The more personal the booking experience, the more valued the guest feels. So how can you capture someone's likes and dislikes without having to hassle them for information? Elly Earls finds out
Ordering groceries online is a quick, personal and painless experience and can be done on any of the growing number of devices we can no longer live without.
So why shouldn't booking a hotel or restaurant be the same? It's a question travellers are asking more and more, and one that savvy operators are quickly learning to address. But how are they striking the balance between giving customers the recognition they expect and keeping things simple?
"If guests aren't feeling recognised or if things are not clear, they will leave the booking with a click in under a couple of seconds," says Paul Mulcahy, senior vice-president, commercial, at MÁ¶venpick. "There's very little patience and rightly so. If it works in other categories and sectors, why shouldn't it work for hotels?"
Drawing up the data
Hotels are still mainly collecting the information required to personalise the booking process through pre-arrival and post-departure questionnaires.
"Asking too many questions at the initial booking stage can be a deterrent to some guests. However, guests are often happy to answer a pre-arrival questionnaire after they have made a booking," says Adam Rowledge, general manager of the 60-bedroom Georgian House hotel in London's Victoria.
"Sending post-departure questionnaires via email to your guest the day after they have checked out is a great way to encourage feedback, and adding an incentive can also increase the chance of them making a repeat booking," he says.
These forms can be generated and sent directly to a guest's email using property management software (PMS) or customer relationship management software (CRM). Roberto Pajares, general manager of the Ampersand hotel in London's Kensington, employs the same tactics. "We find the simplest method is through a pre-arrival/post-stay email with links to e-concierge and guest surveys that feed back into our PMS," he says. "We also encourage long-stay guests [three nights or more] to communicate with us during their stay so we can add another layer of service or respond to any requests or concerns they may have."
The information can then be used to speed up and personalise the booking process the next time the customer books. As Lorraine Garvie, director of rooms and revenue at Fairmont St Andrews, explains: "Knowing a guest's booking preferences allows us to minimise the questions and simplifies the booking process - knowing if they're regular travellers, their current outbound location, any previous visits to the hotel and other personal requirements will personalise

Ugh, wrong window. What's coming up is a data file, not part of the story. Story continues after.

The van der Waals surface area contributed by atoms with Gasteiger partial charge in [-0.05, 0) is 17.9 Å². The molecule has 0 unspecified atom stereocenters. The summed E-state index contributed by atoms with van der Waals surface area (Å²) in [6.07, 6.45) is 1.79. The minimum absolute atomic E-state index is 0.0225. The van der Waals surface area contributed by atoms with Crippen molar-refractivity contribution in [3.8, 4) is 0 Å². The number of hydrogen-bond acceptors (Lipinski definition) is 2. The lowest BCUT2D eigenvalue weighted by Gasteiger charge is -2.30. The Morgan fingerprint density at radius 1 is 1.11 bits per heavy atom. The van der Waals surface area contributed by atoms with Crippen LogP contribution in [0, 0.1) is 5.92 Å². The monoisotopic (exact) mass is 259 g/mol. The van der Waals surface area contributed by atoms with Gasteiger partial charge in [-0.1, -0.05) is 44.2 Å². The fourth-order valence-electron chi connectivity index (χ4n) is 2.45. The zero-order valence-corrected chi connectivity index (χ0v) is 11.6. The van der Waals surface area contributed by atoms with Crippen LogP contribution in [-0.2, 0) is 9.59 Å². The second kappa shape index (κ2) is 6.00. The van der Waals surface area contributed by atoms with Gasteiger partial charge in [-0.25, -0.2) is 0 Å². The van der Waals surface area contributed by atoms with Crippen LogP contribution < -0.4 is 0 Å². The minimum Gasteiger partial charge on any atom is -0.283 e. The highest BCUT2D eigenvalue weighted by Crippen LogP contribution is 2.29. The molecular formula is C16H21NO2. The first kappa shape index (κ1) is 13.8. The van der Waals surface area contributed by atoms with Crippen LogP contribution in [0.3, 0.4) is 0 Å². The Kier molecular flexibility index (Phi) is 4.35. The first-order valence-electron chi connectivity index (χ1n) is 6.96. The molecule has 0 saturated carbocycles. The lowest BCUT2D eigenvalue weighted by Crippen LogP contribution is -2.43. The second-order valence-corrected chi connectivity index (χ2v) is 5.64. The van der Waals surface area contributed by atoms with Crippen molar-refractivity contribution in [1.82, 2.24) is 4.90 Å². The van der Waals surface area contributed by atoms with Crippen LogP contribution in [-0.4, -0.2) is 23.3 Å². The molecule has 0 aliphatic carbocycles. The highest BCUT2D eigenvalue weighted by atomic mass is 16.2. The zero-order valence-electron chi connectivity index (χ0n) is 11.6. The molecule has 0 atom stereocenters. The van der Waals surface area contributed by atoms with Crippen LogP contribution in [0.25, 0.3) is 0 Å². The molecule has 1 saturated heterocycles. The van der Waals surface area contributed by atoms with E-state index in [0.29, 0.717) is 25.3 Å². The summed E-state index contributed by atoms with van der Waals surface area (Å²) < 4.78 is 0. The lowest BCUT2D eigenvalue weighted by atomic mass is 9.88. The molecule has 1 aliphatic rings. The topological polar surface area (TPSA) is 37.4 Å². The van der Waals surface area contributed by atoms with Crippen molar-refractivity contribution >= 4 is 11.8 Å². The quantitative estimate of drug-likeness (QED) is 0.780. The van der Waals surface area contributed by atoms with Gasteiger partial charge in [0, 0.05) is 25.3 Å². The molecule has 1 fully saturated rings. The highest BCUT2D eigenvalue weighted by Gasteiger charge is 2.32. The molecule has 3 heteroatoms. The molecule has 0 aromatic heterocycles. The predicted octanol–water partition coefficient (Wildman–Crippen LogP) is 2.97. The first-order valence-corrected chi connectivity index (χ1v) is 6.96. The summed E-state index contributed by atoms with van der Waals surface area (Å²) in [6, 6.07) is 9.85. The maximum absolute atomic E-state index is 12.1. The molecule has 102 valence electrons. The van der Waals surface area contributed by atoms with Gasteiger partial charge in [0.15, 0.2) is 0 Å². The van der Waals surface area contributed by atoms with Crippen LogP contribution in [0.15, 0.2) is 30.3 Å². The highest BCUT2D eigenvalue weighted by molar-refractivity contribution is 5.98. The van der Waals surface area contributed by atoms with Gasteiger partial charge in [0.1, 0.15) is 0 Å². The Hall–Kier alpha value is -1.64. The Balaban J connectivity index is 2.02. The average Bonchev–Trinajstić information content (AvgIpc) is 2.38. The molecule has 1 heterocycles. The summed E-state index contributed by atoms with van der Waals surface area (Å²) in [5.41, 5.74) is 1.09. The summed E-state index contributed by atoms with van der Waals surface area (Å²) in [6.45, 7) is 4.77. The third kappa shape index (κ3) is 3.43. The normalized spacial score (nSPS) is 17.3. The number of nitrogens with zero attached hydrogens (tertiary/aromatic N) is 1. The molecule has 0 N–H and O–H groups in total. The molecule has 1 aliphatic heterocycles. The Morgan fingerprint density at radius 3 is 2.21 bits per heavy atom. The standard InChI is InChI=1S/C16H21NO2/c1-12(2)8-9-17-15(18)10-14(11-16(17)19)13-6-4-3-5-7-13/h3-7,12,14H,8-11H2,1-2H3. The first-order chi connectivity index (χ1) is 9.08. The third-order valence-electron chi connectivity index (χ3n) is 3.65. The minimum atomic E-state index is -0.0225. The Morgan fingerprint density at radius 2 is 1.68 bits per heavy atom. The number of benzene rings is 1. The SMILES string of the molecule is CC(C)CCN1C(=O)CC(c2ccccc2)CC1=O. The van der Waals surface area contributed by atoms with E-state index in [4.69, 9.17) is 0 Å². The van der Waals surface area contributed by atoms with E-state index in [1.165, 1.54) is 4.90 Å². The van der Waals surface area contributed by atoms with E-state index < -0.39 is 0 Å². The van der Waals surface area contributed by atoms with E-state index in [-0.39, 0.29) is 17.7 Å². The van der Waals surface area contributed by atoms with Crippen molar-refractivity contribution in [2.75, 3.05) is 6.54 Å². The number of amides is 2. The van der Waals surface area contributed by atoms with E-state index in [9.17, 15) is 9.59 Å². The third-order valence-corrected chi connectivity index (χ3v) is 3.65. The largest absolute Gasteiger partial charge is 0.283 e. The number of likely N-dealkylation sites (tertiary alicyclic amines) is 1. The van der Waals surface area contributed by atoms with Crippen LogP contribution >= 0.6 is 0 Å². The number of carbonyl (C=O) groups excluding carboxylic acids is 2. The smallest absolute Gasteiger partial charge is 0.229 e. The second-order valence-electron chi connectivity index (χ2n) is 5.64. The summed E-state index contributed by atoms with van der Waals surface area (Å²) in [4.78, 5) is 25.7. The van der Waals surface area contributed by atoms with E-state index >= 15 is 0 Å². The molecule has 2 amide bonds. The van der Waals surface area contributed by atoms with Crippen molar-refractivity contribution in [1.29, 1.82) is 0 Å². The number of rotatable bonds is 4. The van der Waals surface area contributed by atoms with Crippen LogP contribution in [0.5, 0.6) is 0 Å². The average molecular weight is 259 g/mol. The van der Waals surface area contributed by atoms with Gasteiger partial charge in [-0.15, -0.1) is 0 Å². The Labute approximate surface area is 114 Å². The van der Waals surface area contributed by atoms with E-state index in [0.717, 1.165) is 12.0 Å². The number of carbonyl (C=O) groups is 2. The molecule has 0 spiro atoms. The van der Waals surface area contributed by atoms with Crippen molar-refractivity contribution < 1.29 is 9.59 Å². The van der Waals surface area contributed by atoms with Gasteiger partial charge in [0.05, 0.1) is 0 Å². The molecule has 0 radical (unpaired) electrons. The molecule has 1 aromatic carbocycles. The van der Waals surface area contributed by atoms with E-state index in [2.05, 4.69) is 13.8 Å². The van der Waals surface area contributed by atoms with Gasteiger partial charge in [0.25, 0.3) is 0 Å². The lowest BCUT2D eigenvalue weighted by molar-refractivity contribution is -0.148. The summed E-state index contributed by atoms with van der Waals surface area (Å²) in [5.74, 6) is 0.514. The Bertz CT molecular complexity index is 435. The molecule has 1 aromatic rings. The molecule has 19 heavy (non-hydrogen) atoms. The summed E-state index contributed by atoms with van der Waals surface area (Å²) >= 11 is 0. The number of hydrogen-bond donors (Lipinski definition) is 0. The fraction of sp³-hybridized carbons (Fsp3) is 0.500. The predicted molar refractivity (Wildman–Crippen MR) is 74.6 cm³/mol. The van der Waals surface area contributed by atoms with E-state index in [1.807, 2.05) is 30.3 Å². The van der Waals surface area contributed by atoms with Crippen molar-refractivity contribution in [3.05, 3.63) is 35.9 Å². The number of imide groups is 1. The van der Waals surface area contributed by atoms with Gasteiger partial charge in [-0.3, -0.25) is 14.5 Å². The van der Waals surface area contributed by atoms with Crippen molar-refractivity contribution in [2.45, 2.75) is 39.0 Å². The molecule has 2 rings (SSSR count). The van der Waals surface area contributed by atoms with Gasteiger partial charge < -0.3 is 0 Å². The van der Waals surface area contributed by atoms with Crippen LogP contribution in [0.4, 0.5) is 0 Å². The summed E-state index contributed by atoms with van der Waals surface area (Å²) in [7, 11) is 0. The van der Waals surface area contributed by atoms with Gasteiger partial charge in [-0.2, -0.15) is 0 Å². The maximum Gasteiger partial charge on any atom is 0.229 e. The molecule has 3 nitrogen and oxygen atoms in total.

the reservation as well as creating an itinerary for their stay."
This approach helps give the guest the confidence to book, Mulcahy says, adding that it's crucial to articulate to the guest exactly why you need the data you're
asking for. "Tell them what you're going to do with that information to make their life better," he adds.
This is a point Philip Morris, corporate director of revenue management at the Dorchester Collection, agrees can't be stressed enough. "If you ask a customer for information and then do not act accordingly, it goes from a positive response to an immediate negative," he says. "We are also very careful not to over-research a customer. Advising them that you know something about them because you checked out their Facebook page may be perceived as being over-intrusive."
Equally, while guests clearly appreciate being remembered and understood, their tastes and preferences are fluid. "It's important to acknowledge that previously captured data is not always set in stone," Morris says.
"Just because a guest has a preference for a certain amenity in their room does not mean that will always remain the same. Equally, we have many guests that use our hotels for different reasons. In some cases, guests are travelling alone for business and on other occasions they are travelling with their partner or family. Understanding their needs and the context of each visit is vital."
Some hoteliers have gone one step further than the pre-arrival and post-departure questionnaires, implementing new technology on their websites to personalise the booking experience even more, although the general consensus is to exercise caution in this area. Booking engine provider Avvio, for example, offers a tool called Engage by Avvio, which works alongside its Convert by Avvio booking engine to give guests a personalised booking experience by displaying targeted messages to customers across all device types at various stages of the booking cycle.
It's a system Pajares is starting to look into. "We are approaching personalisation through the booking process cautiously and with an eye to conversion, as the concern is if the process of personalisation lengthens the booking process then you potentially lose the customer making the booking [ie they get bored or fed up with the additional steps]," he explains.
"What we are looking at through Avvio is recognising return customers to the website and personalising relevant messages. For example, if they've booked a room then we could offer assistance with other bookings, such as theatres. But it's early days for us with this technology."
The Ampersand hotel isn't the only one experimenting. Hotels and hotel groups of all shapes, sizes and star ratings are looking into different ways to use technology. The Dorchester Collection is undertaking qualitative and quantitative research on what guests want and need and is also rethinking its entire technology architecture to enable an integrated and personal experience. The Georgian House hotel has also invested heavily in its digital function and the property's new website allows the team to collate and analyse guests' data so they can be targeted with marketing to create a more personalised proposition.